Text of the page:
Some advocates of school advertising believe that setting appropriate guidelines for these practices can curb potential harms. But more often than not, these guidelines offer virtually no protection to students. Corporations that sell harmful products to children will be among those most interested in targeting them by pursuing advertising opportunities. In school districts across the country that permit advertising, district guidelines have not prevented companies selling fast food, soda, and other unhealthful products from advertising on school properties.

But it is not only the presence of corporations selling unhealthy or morally questionable products in schools that raises concerns. Corporate advertisers advance values inconsonant with those schools stand for. Education should empower students to think critically and independently. Students should be encouraged to form their own beliefs, to question established ideas, and to develop intellectual curiosity. Marketing and advertising contravene these goals. Commercialism teaches students that everything has a price. In-school advertising and marketing schemes convey market rather than civic values and impede the ability of schools to function as open spaces where ideas are freely exchanged and the next generation of public-minded, conscientious, and virtuous students can grow.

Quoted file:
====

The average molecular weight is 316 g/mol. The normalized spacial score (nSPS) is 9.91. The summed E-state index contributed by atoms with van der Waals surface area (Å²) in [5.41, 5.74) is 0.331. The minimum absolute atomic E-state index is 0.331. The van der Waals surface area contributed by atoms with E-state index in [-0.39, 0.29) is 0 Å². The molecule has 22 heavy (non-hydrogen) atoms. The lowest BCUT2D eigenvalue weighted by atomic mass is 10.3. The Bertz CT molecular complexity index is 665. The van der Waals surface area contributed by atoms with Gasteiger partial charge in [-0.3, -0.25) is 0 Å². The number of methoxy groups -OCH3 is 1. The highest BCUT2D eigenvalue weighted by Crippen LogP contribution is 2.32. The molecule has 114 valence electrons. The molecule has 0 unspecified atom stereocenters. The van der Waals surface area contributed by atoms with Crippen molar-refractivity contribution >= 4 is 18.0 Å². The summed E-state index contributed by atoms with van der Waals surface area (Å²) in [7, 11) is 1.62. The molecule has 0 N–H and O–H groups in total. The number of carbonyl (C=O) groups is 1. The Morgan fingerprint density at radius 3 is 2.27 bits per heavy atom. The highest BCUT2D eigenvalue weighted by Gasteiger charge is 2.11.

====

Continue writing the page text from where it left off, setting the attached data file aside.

Weighted against the real harms of school commercialism, the financial benefits of such schemes are minuscule. School advertising programs rarely bring in significant funds, and the small revenues often barely offset the administrative cost and burden of putting them in place.